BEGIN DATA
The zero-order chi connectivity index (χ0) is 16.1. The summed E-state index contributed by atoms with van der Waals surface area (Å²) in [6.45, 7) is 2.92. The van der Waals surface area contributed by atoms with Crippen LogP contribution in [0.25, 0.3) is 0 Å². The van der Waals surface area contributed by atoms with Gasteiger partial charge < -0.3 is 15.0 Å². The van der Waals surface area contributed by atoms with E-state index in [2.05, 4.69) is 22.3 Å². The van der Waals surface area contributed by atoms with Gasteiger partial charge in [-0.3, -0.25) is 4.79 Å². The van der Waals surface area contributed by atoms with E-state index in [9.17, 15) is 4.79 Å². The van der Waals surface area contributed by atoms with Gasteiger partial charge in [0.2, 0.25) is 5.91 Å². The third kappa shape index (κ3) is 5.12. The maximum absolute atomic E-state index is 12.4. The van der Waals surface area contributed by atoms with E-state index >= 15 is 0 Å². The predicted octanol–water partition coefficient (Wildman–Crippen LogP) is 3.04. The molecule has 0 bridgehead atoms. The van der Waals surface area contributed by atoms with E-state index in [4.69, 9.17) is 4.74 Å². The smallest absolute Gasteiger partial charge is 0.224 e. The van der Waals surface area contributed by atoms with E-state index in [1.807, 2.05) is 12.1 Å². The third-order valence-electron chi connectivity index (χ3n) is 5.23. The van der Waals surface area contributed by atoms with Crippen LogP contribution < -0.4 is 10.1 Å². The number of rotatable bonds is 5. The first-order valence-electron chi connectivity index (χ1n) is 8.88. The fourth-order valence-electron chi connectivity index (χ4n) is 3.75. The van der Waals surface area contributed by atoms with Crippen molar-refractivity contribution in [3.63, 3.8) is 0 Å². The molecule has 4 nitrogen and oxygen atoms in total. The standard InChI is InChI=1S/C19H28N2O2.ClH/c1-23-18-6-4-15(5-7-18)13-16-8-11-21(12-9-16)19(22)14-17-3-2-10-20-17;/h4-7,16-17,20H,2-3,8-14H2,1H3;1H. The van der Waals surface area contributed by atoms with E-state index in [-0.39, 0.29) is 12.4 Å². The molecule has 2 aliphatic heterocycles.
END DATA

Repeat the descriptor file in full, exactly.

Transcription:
The zero-order chi connectivity index (χ0) is 16.1. The summed E-state index contributed by atoms with van der Waals surface area (Å²) in [6.45, 7) is 2.92. The van der Waals surface area contributed by atoms with Crippen LogP contribution in [0.25, 0.3) is 0 Å². The van der Waals surface area contributed by atoms with Gasteiger partial charge < -0.3 is 15.0 Å². The van der Waals surface area contributed by atoms with E-state index in [2.05, 4.69) is 22.3 Å². The van der Waals surface area contributed by atoms with Gasteiger partial charge in [-0.3, -0.25) is 4.79 Å². The van der Waals surface area contributed by atoms with E-state index in [9.17, 15) is 4.79 Å². The van der Waals surface area contributed by atoms with Gasteiger partial charge in [0.2, 0.25) is 5.91 Å². The third kappa shape index (κ3) is 5.12. The maximum absolute atomic E-state index is 12.4. The van der Waals surface area contributed by atoms with E-state index >= 15 is 0 Å². The predicted octanol–water partition coefficient (Wildman–Crippen LogP) is 3.04. The molecule has 0 bridgehead atoms. The van der Waals surface area contributed by atoms with E-state index in [4.69, 9.17) is 4.74 Å². The smallest absolute Gasteiger partial charge is 0.224 e. The van der Waals surface area contributed by atoms with E-state index in [1.807, 2.05) is 12.1 Å². The third-order valence-electron chi connectivity index (χ3n) is 5.23. The van der Waals surface area contributed by atoms with Crippen LogP contribution < -0.4 is 10.1 Å². The number of rotatable bonds is 5. The first-order valence-electron chi connectivity index (χ1n) is 8.88. The fourth-order valence-electron chi connectivity index (χ4n) is 3.75. The van der Waals surface area contributed by atoms with Crippen molar-refractivity contribution in [3.63, 3.8) is 0 Å². The molecule has 4 nitrogen and oxygen atoms in total. The standard InChI is InChI=1S/C19H28N2O2.ClH/c1-23-18-6-4-15(5-7-18)13-16-8-11-21(12-9-16)19(22)14-17-3-2-10-20-17;/h4-7,16-17,20H,2-3,8-14H2,1H3;1H. The van der Waals surface area contributed by atoms with E-state index in [-0.39, 0.29) is 12.4 Å². The molecule has 2 aliphatic heterocycles.